By Karen Kelly
In the late 1980’s, the debate over the Canada-United States Free Trade Agreement dominated the headlines and spurred protests across university campuses. Opponents warned of job losses, environmental destruction and a threat to Canada’s sovereignty and culture.
But the Canadian activists weren’t working alone. The Canada-United States FTA, which eventually became NAFTA, sparked a three-country movement of activism and protests that hasn’t been seen since.
“The NAFTA talks galvanized a wave of domestic and transnational activism across a diverse range of groups,” explains Political Science Professor Laura Macdonald, who studies North American relations. “It included labour unions, environmentalists, women, faith-based organizations, and human rights activists…who challenged the trajectory of North American integration for over a decade.”
Twenty-six years later, U.S. President Donald Trump brought NAFTA to an abrupt end. Now, the introduction of the United States-Mexico-Canada Agreement (USMCA) is giving Macdonald another chance to study the activist movement—and contrast it with the protests of the 1980s and 1990s. She recently received an Insight Grant from the Social Sciences and Humanities Research Council (SSHRC) to support her research.
“What interests me is whether the governments today are listening to civil society voices,” says Macdonald, winner of the 2018 FPA Research Excellence Award. “We’ll be looking at how these groups influence the course of trade negotiations and their relationships with each other.”
Macdonald is conducting interviews with activists from the NAFTA period, as well as those involved in lobbying, advocacy and protest today. Her preliminary work has found that while social media has eased communication, changes in the political landscape have undermined much of the co-operation that was once there.
“In Canada, many of these groups lost their funding under the Harper government and they don’t have the resources for sustained international collaboration anymore,” Macdonald explains. “So instead of a national coalition in every country, we have responses that are more sectoral and dispersed.”
Macdonald will explore this idea during a daylong symposium as part of FPA Research Month entitled, “Trading on New Terms: Civil Society and North American Free Trade.” She has invited scholars from both the United States and Mexico as well as Canadian civil society activists to offer their perspectives on the challenges and opportunities in the current situation. She offers a few highlights:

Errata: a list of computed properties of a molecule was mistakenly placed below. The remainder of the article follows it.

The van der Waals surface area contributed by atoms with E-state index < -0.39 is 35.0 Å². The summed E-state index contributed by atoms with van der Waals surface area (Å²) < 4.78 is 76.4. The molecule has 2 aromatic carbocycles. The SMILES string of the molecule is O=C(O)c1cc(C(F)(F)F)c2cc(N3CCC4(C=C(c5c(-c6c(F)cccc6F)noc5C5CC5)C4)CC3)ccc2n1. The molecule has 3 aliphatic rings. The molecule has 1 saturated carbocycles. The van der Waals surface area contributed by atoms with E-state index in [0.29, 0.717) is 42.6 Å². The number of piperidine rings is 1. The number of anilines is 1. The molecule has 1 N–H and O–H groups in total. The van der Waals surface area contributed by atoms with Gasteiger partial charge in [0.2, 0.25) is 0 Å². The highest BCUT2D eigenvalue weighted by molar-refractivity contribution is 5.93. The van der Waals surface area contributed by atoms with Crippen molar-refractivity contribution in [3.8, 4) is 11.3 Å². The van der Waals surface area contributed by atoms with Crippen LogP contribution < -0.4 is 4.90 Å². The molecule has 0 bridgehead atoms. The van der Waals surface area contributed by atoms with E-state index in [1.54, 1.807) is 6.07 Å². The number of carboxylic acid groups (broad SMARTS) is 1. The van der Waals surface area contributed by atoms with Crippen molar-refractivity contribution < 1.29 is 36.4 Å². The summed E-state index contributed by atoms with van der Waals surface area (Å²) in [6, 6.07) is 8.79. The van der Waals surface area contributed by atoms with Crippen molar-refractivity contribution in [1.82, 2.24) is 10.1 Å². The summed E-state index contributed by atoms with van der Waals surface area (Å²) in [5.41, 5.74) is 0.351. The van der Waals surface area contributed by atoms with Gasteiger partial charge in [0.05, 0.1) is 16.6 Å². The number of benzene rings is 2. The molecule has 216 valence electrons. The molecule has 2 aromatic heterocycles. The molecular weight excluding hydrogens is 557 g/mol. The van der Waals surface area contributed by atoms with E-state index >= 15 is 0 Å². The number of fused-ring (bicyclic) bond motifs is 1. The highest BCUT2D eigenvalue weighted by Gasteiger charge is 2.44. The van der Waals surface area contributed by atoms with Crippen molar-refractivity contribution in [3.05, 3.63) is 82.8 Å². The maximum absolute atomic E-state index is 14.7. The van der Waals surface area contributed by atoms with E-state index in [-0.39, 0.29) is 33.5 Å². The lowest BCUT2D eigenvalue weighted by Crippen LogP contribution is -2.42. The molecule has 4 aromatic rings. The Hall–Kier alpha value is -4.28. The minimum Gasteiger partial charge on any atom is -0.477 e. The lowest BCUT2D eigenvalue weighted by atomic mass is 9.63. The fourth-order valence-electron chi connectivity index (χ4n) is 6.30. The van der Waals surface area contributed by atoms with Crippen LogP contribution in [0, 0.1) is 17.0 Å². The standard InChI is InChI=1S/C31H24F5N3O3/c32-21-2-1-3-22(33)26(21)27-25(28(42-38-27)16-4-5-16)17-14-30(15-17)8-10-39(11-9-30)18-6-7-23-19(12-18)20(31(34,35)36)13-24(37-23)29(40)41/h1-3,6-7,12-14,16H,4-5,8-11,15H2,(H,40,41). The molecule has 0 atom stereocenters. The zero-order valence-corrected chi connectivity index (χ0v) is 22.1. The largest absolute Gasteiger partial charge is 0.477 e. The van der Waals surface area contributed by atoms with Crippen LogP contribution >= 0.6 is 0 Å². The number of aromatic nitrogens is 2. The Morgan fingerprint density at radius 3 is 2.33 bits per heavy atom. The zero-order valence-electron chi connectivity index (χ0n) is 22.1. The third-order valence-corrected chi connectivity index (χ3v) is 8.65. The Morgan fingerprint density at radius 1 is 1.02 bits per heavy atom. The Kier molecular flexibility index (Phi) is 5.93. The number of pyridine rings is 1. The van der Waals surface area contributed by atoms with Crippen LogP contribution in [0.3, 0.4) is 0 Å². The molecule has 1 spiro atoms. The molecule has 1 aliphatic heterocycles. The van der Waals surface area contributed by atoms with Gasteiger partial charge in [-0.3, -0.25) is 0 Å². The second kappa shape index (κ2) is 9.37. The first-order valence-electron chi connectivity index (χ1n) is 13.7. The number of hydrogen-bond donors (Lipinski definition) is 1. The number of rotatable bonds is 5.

Canada: The Trudeau government has a so-called progressive trade agenda, but many argue not much has changed in practice.
United States: With the Trump presidency, it’s not a good moment for state-to-state relations between the three countries, but there is an opening for Canada and Mexico to increase cooperation.
Mexico: There’s been a dramatic change with the election of new president Andrés Manuel López Obrador, who is much more open to concerns about labour rights, social inclusion and human rights in a way we haven’t seen before.
While activism may not be as apparent during this round of trade negotiations, Macdonald says the influence of the protest and labour movements is evident in the new United States-Mexico-Canada Agreement.
“Labour rights and environmental protections are integrated into the text. Another important thing is that Chapter 11, which allowed corporations to sue foreign governments, has been taken out of the current agreement,” she explains. “I think there are aspects of USMCA that are better than the original, although there are certainly other reasons for concern.”
The FPA Research Excellence Award Symposium will take place on February 28th at Carleton University. Register here.
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